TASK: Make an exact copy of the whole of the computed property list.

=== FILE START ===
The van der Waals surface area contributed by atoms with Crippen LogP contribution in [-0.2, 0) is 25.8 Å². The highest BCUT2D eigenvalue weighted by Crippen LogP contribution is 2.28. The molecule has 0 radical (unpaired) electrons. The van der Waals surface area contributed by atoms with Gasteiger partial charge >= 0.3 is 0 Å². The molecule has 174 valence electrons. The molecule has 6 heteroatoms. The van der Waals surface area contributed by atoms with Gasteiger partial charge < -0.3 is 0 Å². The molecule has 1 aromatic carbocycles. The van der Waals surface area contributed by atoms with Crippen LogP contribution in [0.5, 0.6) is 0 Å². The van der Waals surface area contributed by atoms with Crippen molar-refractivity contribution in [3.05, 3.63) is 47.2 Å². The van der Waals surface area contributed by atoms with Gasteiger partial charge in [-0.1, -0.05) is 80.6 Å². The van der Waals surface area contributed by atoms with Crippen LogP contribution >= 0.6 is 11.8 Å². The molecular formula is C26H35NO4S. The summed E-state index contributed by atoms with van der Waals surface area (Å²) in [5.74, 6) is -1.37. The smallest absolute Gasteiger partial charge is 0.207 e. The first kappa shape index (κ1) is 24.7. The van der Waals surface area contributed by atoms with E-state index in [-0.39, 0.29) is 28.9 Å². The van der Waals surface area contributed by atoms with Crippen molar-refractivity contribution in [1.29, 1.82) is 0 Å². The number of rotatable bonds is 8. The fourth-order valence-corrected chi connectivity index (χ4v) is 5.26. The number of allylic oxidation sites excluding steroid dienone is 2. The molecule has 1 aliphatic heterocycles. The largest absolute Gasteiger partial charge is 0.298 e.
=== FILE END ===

The van der Waals surface area contributed by atoms with Crippen LogP contribution in [-0.2, 0) is 25.8 Å². The highest BCUT2D eigenvalue weighted by Crippen LogP contribution is 2.28. The molecule has 0 radical (unpaired) electrons. The van der Waals surface area contributed by atoms with Gasteiger partial charge >= 0.3 is 0 Å². The molecule has 174 valence electrons. The molecule has 6 heteroatoms. The van der Waals surface area contributed by atoms with Gasteiger partial charge < -0.3 is 0 Å². The molecule has 1 aromatic carbocycles. The van der Waals surface area contributed by atoms with Crippen LogP contribution in [0.5, 0.6) is 0 Å². The van der Waals surface area contributed by atoms with Crippen molar-refractivity contribution in [3.05, 3.63) is 47.2 Å². The van der Waals surface area contributed by atoms with Gasteiger partial charge in [-0.1, -0.05) is 80.6 Å². The van der Waals surface area contributed by atoms with Crippen LogP contribution >= 0.6 is 11.8 Å². The molecular formula is C26H35NO4S. The summed E-state index contributed by atoms with van der Waals surface area (Å²) in [5.74, 6) is -1.37. The smallest absolute Gasteiger partial charge is 0.207 e. The first kappa shape index (κ1) is 24.7. The van der Waals surface area contributed by atoms with E-state index in [-0.39, 0.29) is 28.9 Å². The van der Waals surface area contributed by atoms with Crippen molar-refractivity contribution in [1.29, 1.82) is 0 Å². The number of rotatable bonds is 8. The fourth-order valence-corrected chi connectivity index (χ4v) is 5.26. The number of allylic oxidation sites excluding steroid dienone is 2. The molecule has 1 aliphatic heterocycles. The largest absolute Gasteiger partial charge is 0.298 e.